Dr. Troy Muhammad, Ph.D. is an educator at the National Cancer Institute in Shady Grove, Maryland, Office of Workforce Planning and Development. He is the Program Manager for the Post-Doctoral Fellowship programs which prepares today’s doctors of chemistry, biology, epidemiology, and genetics for research success through workforce optimization initiatives.
He is also the Program Manager for developing NIH’s leaders by implementing several leadership development programs for various levels of leadership as well as managing the agency’s strategic planning program.
Dr. Muhammad is also an Adjunct Professor of Psychology instructing Graduate Level Students in Leadership, Industrial/Organizational Psychology and Consulting courses leading to Master and Doctorate degrees in Industrial/Organizational Psychology.
His educational background includes a master’s degree in Industrial and Organizational Psychology and a Doctorate Degree in Education with a focus in Leadership.
Dr. Mia Rochelle Lowden, Ph.D. is the Chief Diversity Officer at the National Institute of Nursing Research (NINR). Dr. Lowden provides strategic leadership for NINR to advance diversity, equity, inclusion, and accessibility (DEIA). She also co-leads the Stewardship Writing Group for the NIH DEIA Strategic Plan and co-chairs the Understanding stakeholder experiences through listening and learning (U Committee) of the NIH UNITE Initiative for Ending Structural Racism. Dr. Lowden serves on the Steering Committee of the NIH Committee on Women of Color in Biomedical Careers and is Chair-Emeritus and a Steering Committee member of the Special Populations Research Forum.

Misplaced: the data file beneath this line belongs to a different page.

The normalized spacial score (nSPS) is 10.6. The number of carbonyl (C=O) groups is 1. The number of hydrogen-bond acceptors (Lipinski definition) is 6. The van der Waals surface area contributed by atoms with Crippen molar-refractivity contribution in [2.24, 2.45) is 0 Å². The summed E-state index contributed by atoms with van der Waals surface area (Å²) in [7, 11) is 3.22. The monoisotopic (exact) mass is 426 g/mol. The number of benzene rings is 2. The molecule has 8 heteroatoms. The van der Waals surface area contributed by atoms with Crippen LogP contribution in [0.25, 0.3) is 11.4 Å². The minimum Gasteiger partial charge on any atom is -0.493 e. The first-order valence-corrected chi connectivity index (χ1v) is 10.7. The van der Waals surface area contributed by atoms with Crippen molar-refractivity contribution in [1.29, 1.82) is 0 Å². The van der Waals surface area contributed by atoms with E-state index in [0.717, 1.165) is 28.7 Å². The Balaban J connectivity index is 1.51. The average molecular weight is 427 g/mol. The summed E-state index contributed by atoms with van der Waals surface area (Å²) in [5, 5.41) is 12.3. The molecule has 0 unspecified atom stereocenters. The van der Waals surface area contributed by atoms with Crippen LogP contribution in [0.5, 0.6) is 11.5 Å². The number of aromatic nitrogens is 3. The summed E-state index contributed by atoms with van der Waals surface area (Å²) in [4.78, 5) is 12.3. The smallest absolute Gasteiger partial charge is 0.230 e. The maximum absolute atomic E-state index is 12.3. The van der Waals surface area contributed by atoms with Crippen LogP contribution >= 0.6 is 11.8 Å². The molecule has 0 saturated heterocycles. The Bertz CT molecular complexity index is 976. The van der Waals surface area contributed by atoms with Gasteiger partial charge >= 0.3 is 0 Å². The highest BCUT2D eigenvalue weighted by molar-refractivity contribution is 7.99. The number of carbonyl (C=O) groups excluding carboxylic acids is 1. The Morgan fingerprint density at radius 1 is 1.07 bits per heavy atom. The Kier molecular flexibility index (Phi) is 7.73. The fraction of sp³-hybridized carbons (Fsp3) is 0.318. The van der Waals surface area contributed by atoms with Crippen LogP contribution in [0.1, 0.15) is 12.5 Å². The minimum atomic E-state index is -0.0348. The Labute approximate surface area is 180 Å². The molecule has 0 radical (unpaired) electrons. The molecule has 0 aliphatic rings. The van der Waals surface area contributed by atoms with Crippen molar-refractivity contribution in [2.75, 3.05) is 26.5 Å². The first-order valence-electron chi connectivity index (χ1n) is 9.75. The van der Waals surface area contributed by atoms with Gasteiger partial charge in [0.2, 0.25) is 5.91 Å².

She joins NINR from the NIH Office of the Director, where she managed the HIV/AIDS Scholars Program and created a communications strategy that helped expand the social media presence of the Office of Research Infrastructure Programs. Before that, she coordinated strategic planning activities for the NIH Alzheimer’s disease research portfolio while serving at the National Institute on Aging.
Dr. Lowden received her Ph.D. in Biology from the University of North Carolina at Chapel Hill, where she studied genomic dynamics of cells at the early stages of cancer. After postdoctoral training in endocrinology at the University of Virginia, Dr. Lowden completed the Science and Technology Policy Fellowships Program through the American Association for the Advancement of Science (AAAS).
During her AAAS fellowship, Dr. Lowden co-founded the Science Technology and Art Affinity Group. She integrates her interest in art into science outreach activities and has designed multiple graphics used at NIH. She is a proud alumna of Carleton College where she first discovered blending art and science and received a Bachelor of Arts in Chemistry.